Headaches effect most people at some times during their life. Generally a headache will effect the back of the neck but may spread into the face, forehead and behind the eyes. Headaches maybe classified into several categories- migraine or vascular headaches, neck headaches, headaches related to drugs, exertional headaches related to exercise or headaches related to increased pressure within the skull (tumor ). I will discuss the first headache types as they are the mostly commonly treated by your general practitioner or physiotherapist.

Vascular Headaches:

These include migraines effecting about 20% of the population at some time during their lives. They are associated with opening of the blood vessels in the head ( vasodilation ) which causes the throbbing sensation. The opposite may occur the onset of the headache with closing down of the blood vessels (vasoconstriction ) producing an “aura” characterised by bright or coloured lights.

Characteristics: throbbing, younger patients( 10-40 years) fast onset lasting hours. Associated symptoms include nausea, vomiting or dizziness.

These may vary and sometimes controversial. Precipitating factors may include, certain foods (chocolate, cheese or nuts) blood pressure changes, too little or too much sleep. Migraines maybe related to noxious input from the upper 3 neck vertebra although the pathophysiology of migraines remain unclear and is open to further research .

Treatment: A first choice, consult your general practitioner. Very often sleep reduces the headache in conjunction with medication.

Cervical Headaches:

( neck headaches or cervicogenic headaches )

Neck headaches are causes by abnormalities arising from the upper 3 joints /vertebra in the neck. Noxious information is transferred to the brain (trigeminocervical nucleus) and this is interpreted as pain in the neck or head.

Characteristics: Generally a slow onset taking days, worse in the morning but may vary during the day depending on activity. The patient is 20-60years. Very often but not always reduced range of neck movement is evident. Like vascular headaches dizziness, vomiting or nausea may occur.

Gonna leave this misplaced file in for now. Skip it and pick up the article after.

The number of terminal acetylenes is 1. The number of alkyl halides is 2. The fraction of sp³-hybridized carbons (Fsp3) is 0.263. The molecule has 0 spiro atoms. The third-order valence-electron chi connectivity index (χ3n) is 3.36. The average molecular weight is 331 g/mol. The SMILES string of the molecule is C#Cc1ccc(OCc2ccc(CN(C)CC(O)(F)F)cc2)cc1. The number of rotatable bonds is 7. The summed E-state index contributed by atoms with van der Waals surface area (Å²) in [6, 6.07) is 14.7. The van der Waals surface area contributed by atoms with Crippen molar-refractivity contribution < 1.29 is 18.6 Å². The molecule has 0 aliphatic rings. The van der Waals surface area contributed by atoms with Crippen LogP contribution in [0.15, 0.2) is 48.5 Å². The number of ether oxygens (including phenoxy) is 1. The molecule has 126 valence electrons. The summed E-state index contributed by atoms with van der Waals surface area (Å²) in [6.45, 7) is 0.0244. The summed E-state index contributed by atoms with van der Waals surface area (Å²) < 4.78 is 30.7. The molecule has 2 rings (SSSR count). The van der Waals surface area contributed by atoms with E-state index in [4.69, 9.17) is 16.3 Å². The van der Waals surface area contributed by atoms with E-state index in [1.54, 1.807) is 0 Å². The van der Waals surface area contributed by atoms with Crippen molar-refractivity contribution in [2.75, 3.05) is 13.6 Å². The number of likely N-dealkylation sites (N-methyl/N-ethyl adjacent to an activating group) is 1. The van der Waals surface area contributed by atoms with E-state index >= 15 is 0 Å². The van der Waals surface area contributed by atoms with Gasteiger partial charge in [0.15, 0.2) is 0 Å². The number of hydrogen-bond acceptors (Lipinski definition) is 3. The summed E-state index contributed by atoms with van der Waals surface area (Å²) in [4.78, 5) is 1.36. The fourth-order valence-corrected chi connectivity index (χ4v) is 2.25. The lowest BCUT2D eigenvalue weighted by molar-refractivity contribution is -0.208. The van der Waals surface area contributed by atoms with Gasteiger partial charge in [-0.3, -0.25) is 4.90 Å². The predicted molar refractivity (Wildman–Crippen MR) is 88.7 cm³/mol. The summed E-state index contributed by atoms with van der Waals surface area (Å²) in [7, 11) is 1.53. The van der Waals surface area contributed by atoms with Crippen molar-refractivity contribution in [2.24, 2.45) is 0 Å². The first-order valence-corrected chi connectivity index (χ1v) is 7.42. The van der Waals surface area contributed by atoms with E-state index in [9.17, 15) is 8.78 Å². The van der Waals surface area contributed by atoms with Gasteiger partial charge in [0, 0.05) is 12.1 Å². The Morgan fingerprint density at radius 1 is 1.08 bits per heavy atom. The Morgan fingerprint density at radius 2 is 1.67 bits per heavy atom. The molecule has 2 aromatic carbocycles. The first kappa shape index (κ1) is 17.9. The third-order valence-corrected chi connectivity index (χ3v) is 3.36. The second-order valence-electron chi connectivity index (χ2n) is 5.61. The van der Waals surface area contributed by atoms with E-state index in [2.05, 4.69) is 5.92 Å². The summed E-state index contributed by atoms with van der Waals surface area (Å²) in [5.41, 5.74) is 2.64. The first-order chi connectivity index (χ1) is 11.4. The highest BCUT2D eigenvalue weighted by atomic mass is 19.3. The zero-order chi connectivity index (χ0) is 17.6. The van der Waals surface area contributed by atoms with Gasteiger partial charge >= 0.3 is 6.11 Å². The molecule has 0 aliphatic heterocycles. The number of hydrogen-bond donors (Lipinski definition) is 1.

Causes: Include degenerative changes (arthritis) in the cervical vertebra, postural stresses (sitting for long periods at a computer, long periods of driving ) or trauma ( whiplash or sporting injuries). Sometimes it’s a combination of factors.

Treatment: Consult your general practitioner who may order x-rays or other tests to eliminate non-mechanical factors. Physiotherapy may offer relief by mobilising the upper 3 vertebra. This reduces the noxious input to the brain. The therapist may also look at causative factors such as workplace or home office ergonomics. Upper cervical exercises can help maintain movement gained during the treatment sessions.


The causes, treatment and management of headaches are many and varied. Vascular headaches and neck related headaches may be separate entities but future research may show they share the same pathophysiology.


D. Watson The Upper Cervical Spine and Headache.

April C Dwyer A Bogduk N Cervical zygapophyseal joint pain patterns.II

A clinical evaluation. Spine 1990;15: 458-461

Bogduk N. the role of the neck in headache; the neck is important Proceedings 8th

Congress of the International Headache Society. Amsterdam 1997 Cephalalgia 1997a; 17: 224

Bruker and Khan’s Clinical Sports Medicine.

Jenson S. Neck related causes of headache, Aust. Family Physician 2005;34 (8) : 635-9

Jull G, Trott P Potter H et al. Arandomized control trial of exercise and manipulation therapy for

cervicogenic headache . Spine ( phila Pa 1976 )